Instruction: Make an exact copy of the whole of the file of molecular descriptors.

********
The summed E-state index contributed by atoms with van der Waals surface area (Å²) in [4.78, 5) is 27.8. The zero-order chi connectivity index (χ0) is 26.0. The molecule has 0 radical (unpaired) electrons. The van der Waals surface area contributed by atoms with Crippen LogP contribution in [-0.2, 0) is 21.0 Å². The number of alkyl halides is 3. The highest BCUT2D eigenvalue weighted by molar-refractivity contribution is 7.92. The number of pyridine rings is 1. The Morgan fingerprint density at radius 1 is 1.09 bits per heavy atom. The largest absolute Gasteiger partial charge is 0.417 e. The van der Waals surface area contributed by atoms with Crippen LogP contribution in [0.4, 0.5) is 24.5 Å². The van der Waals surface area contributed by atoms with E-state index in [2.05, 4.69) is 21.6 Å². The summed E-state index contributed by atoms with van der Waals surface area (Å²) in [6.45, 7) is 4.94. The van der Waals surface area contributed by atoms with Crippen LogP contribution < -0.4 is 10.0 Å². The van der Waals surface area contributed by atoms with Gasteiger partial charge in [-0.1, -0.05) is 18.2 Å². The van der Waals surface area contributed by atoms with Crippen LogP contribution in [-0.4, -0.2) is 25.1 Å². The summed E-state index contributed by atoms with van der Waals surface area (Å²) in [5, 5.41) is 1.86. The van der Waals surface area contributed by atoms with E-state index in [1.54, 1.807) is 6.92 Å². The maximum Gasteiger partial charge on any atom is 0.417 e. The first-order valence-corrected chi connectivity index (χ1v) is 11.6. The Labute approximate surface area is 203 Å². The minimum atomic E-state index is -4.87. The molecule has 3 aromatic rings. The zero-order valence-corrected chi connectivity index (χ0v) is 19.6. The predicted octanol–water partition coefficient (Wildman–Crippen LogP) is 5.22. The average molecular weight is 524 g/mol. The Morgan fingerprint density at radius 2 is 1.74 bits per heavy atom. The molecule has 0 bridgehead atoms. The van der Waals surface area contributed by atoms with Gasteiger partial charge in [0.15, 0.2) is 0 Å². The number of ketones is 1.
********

The summed E-state index contributed by atoms with van der Waals surface area (Å²) in [4.78, 5) is 27.8. The zero-order chi connectivity index (χ0) is 26.0. The molecule has 0 radical (unpaired) electrons. The van der Waals surface area contributed by atoms with Crippen LogP contribution in [-0.2, 0) is 21.0 Å². The number of alkyl halides is 3. The highest BCUT2D eigenvalue weighted by molar-refractivity contribution is 7.92. The number of pyridine rings is 1. The Morgan fingerprint density at radius 1 is 1.09 bits per heavy atom. The largest absolute Gasteiger partial charge is 0.417 e. The van der Waals surface area contributed by atoms with Crippen LogP contribution in [0.4, 0.5) is 24.5 Å². The van der Waals surface area contributed by atoms with E-state index in [2.05, 4.69) is 21.6 Å². The summed E-state index contributed by atoms with van der Waals surface area (Å²) in [6.45, 7) is 4.94. The van der Waals surface area contributed by atoms with Crippen LogP contribution < -0.4 is 10.0 Å². The van der Waals surface area contributed by atoms with Gasteiger partial charge in [-0.1, -0.05) is 18.2 Å². The van der Waals surface area contributed by atoms with Crippen LogP contribution in [-0.4, -0.2) is 25.1 Å². The summed E-state index contributed by atoms with van der Waals surface area (Å²) in [5, 5.41) is 1.86. The van der Waals surface area contributed by atoms with E-state index in [1.54, 1.807) is 6.92 Å². The maximum Gasteiger partial charge on any atom is 0.417 e. The first-order valence-corrected chi connectivity index (χ1v) is 11.6. The Labute approximate surface area is 203 Å². The minimum atomic E-state index is -4.87. The molecule has 3 aromatic rings. The zero-order valence-corrected chi connectivity index (χ0v) is 19.6. The predicted octanol–water partition coefficient (Wildman–Crippen LogP) is 5.22. The average molecular weight is 524 g/mol. The Morgan fingerprint density at radius 2 is 1.74 bits per heavy atom. The molecule has 0 bridgehead atoms. The van der Waals surface area contributed by atoms with Gasteiger partial charge in [0.15, 0.2) is 0 Å². The number of ketones is 1.